When they were finished mixing the soil with water and glue, the kids quickly went to their spots in the garden and started painting. Some already had an idea of what they wanted to paint while some asked their classmates for suggestions. I remember telling them what the Talaanding boys told me once: “just go with the flow!”
The kids were all smiles when they finished their paintings. Some painted flowers, some painted animals, some had abstract paintings, and one painted the mascot of a fast food chain. The kids were happy to see their paintings on display when they arrived the next day. It felt like their works were in an exhibit, according to some of them.
Seeing their works on display made them even more excited to start working on their second painting but since James wanted the workshop to be memorable, they played some games first.
While the kids were thinking of what to paint for Day 2, James suggested that they paint something for Mother’s Day. Some of the kids agreed that it would be nice to give their paintings as gifts to their moms. Here’s a picture of Iya painting something for her mom:
We had a great time sharing the knowledge to the kids. The garden was filled with laughter and creative energies for a good two days. The kids learned from us as much as we learned from them. It will be very hard to forget how their eyes sparkled when we told them that they can bring their paintings home (plus two more blank canvases for them to paint on). The good thing about soil painting is one need not buy expensive materials to paint. All you need is cloth to paint on, brush (or your fingers if it’s not available), and soil. To the kids who joined the soil workshop last May, thank you for sharing your talents with us. Until the next workshop!
No, you don’t need to look up in the sky to see Superman because he’s not there. He’s busy lifting a car from the ground in a house somewhere in Davao City. Indeed he is more than a bird, a plane, and a pretty face inside the train- he’s a beautiful sculpture made from wire and petroleum clay.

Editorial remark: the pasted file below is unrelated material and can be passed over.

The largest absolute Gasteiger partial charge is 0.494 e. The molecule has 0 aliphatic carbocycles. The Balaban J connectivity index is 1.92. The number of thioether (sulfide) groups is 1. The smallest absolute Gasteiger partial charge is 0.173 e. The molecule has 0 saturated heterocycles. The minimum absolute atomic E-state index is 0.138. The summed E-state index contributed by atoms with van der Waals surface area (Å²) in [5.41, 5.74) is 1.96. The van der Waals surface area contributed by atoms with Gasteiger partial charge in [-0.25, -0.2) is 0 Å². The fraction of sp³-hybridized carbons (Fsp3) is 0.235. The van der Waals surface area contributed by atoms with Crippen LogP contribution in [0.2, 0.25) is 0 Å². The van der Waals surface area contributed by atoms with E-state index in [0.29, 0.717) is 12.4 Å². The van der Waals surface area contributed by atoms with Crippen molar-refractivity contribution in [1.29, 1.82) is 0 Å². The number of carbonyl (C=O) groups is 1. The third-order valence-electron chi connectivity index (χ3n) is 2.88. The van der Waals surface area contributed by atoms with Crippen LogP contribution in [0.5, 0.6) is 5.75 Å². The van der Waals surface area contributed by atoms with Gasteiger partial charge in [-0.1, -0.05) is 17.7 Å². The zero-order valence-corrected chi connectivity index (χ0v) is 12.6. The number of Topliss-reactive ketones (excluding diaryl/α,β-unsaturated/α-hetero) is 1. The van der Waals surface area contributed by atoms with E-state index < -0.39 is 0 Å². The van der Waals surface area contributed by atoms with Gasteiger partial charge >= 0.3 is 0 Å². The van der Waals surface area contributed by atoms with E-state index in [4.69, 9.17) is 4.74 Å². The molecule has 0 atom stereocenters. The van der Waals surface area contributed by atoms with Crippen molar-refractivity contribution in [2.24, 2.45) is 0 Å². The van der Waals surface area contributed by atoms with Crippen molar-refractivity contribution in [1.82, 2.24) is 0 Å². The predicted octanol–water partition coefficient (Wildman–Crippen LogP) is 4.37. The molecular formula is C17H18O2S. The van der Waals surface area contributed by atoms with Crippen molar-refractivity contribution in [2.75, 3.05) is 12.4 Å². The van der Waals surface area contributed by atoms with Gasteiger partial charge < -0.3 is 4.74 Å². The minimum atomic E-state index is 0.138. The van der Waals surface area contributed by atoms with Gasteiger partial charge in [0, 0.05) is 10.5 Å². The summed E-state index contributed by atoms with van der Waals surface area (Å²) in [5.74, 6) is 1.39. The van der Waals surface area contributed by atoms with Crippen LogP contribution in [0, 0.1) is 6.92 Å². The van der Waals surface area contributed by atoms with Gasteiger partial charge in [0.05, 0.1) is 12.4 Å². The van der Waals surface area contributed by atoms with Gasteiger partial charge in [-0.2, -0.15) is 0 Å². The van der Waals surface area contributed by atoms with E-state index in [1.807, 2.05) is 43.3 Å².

Who made this, you ask? His name is Harold Soriaga. He is a loving husband to his wife, Tita Jolla, and a very good father to his two sons. My mom and I paid them a visit last month because my mom wanted to show me the “super sculptures”. I’ve been meaning to see them too since I’m also into molding and sculpting clay. Their house is very simple- it has a garden with just enough play room for the two boys, a nice view (which I had to mentally capture), and art displayed in almost all corners of the house. Tita Jolla is very good in sketching while Tito Harold is very good in sculpting which is quite a perfect match, don’t you think so? Anyway, I wish I could go on and give you more details about their house but I got distracted. You see, these were on display:
So. Yeah. From afar, they look like toys but when you look closely, you’ll see that they’re sculptures made from petroleum and water-based clay. All of the details are present- weapons, accents on their costumes, soles of their shoes, even their teeth! I’ve been sculpting for quite some time now so I know how tedious the process is. It’s really impressive! Check out the details on Spiderman:
In case you’re wondering, the lines are from electrical tape cut into uber thin strips and the dots were placed one by one using a mechanical pencil. I remember Tito Harold telling me that he doesn’t want his sculptures to look like the toys that you see in department stores. As much as possible, he wants each figure to be unique so he watches movies and reads comic books to look for signature moves or poses that he can use. Some of his sculptures have detachable helmets, capes, wings and weapons (see Thor’s picture below).
Remember when I said that he looks for inspiration from movies and comic books? The battle between Batman and Bane (below) is an example. Normally you would expect someone to stop once Batman’s final details are put but not Tito Harold. I think he wanted to add life to the molded Dark Knight so he included Bane.
It’s impressive how someone who graduated from a highly technical course(Mechanical Engineering) is capable of producing very detailed sculptures of our favorite superheroes (and villains). It takes a certain kind of skill to mold the blocks of clay into the crime fighters we looked up to while growing up. Tito Harold started sculpting in 2005 using plaster of Paris. According to this article, he was in the United States for his post-graduate studies when he felt that he wanted to collect sculptures of his favorite superheroes after seeing them on display. Since each sculpture cost Php 10,000, he decided to make them instead. Each sculpture takes three months (or more) to finish since he only works on them when he has free time. To date, he has 50+ sculptures in his collection, all made by him.
I know that with all the violence going on in our country, we’re secretly wishing that these superheroes existed. A lot of us are feeling hopeless and I understand why. I know it sounds cliche, but I want to remind everyone that we don’t need to be superhuman to do something about our country’s situation. There’s a superhero living in each and everyone of us; we just need to be brave enough to take the first step. 😉